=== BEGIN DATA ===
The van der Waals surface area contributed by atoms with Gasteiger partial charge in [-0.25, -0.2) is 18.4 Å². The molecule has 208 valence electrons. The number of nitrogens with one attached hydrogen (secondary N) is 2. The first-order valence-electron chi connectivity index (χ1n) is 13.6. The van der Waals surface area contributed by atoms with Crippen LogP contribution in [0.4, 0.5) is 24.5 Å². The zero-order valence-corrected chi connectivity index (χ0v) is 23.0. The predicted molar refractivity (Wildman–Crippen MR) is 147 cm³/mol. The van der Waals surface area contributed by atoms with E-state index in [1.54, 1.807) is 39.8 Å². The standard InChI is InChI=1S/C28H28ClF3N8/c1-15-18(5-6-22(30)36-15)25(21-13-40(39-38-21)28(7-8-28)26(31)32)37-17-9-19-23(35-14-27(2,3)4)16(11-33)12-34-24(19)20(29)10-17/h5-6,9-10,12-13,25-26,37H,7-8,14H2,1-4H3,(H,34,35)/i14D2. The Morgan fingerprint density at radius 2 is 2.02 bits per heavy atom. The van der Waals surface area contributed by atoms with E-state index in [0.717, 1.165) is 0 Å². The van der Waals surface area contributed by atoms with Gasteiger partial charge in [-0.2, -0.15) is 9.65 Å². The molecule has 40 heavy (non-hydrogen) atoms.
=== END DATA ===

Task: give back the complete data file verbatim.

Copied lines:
The van der Waals surface area contributed by atoms with Gasteiger partial charge in [-0.25, -0.2) is 18.4 Å². The molecule has 208 valence electrons. The number of nitrogens with one attached hydrogen (secondary N) is 2. The first-order valence-electron chi connectivity index (χ1n) is 13.6. The van der Waals surface area contributed by atoms with Crippen LogP contribution in [0.4, 0.5) is 24.5 Å². The zero-order valence-corrected chi connectivity index (χ0v) is 23.0. The predicted molar refractivity (Wildman–Crippen MR) is 147 cm³/mol. The van der Waals surface area contributed by atoms with E-state index in [1.54, 1.807) is 39.8 Å². The standard InChI is InChI=1S/C28H28ClF3N8/c1-15-18(5-6-22(30)36-15)25(21-13-40(39-38-21)28(7-8-28)26(31)32)37-17-9-19-23(35-14-27(2,3)4)16(11-33)12-34-24(19)20(29)10-17/h5-6,9-10,12-13,25-26,37H,7-8,14H2,1-4H3,(H,34,35)/i14D2. The Morgan fingerprint density at radius 2 is 2.02 bits per heavy atom. The van der Waals surface area contributed by atoms with E-state index in [0.717, 1.165) is 0 Å². The van der Waals surface area contributed by atoms with Gasteiger partial charge in [-0.2, -0.15) is 9.65 Å². The molecule has 40 heavy (non-hydrogen) atoms.